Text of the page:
Yesterday saw my first talk at our Family Eucharist – a small, late morning, Sunday service in our chapel at St Mary’s during term-time, designed for infant and pre-school children and their families. We were celebrating the Feast of St. Matthew, so here’s my take on explaining his calling:
At the beginning of the talk I made sure each child had at least 3 coins each from my family collection of old and foreign money which we call our ‘funny money’ pot.
Read the bible story from the Lion’s Children’s Bible.
Matthew is a very bad man, collecting money from people to give to the Emperor and keeping some of it for himself.
So if I’m Matthew, you’ve got some money, and you’re going to give me 2 coins each to give to the Emperor, yes? Get the coins off the kids.
So I’ve got… count coins… and here’s me giving ….. count half the coins…. to the Emperor (set aside), and the rest is mine, right?
No? Not right?! What should I have done? …
But what you didn’t know is that the Emperor only asked for one coin from each person, and I made you give me 2 coins each so I could keep the rest for myself!
Which isn’t very nice is it. No. Does that make Matthew a bad person? Yes it does!
But Jesus asks this bad person Matthew to go with him and be his friend. In fact they even have a party together with a load of Matthew’s friends who possibly weren’t very nice either.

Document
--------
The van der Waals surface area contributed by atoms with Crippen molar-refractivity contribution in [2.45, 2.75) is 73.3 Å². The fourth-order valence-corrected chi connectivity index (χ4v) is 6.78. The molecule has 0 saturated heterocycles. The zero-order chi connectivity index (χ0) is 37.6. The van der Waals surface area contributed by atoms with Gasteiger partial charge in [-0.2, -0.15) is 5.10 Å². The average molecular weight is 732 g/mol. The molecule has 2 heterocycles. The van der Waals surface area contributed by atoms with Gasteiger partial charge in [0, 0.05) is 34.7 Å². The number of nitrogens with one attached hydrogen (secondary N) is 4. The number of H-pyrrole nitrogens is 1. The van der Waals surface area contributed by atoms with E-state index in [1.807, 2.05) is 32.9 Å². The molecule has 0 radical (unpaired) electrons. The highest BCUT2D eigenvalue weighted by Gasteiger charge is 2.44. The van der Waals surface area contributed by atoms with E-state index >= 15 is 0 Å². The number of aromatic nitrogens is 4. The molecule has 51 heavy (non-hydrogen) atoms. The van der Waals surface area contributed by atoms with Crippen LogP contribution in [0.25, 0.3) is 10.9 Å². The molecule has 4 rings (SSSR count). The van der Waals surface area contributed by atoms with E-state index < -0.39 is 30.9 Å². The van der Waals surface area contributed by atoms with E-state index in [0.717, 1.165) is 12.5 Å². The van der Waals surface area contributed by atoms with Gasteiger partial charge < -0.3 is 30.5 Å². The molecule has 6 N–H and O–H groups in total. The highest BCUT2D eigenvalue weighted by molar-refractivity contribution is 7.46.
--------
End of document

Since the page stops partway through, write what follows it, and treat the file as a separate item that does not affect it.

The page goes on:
People couldn’t understand all this being friends with people who didn’t appear to be very nice, because they took money off the people in their town, and kept some for themselves.
Surely if Jesus was a good person he wanted to surround himself with other nice people, not nasty, bad people like Matthew?!
Wrong. Jesus deliberately wanted to have people around him who needed to be made better inside.
He wanted to make bad people into nice people.
He wanted people who were greedy, to understand they needed to become generous.
And to help them do that, he wanted to be their friends.
Jesus loved the bad people, especially the bad people, even when they had done greedy, nasty things.
We’re celebrating the Feast of St. Matthew today because he became one of Jesus’ special friends, someone who saw Jesus after he was killed on the cross and rose again at Easter, and went on to tell lots and lots of other people how the love of Jesus had changed his life.
So if I’m playing the part of Matthew, what do you think I ought to do with this money, now I know I’m loved by Jesus, and he’s my best friend?
Give it back! Here you are, here’s the money back. Give my share the money back.
Shall we pray? You can repeat what I say after me if you want to:Thank you Jesus,
That you want to be
the friend of everyone,
even when people
have done bad things.
Thank you Jesus,
that you love us so much,
you want to help us
be and do good.
After the prayer I told the children that if they kept their ‘funny money’ safe until the end of the service I would swap it for some ‘special money’ before they went home if their parents were happy with this. The special money was of course chocolate money, and it meant I got to talk to every single child/family before they went home, and got our ‘funny money’ back for use another day!
PS: Sorry about the font changes… WordPress being weird; not used it for a while and stuff had changed, typically!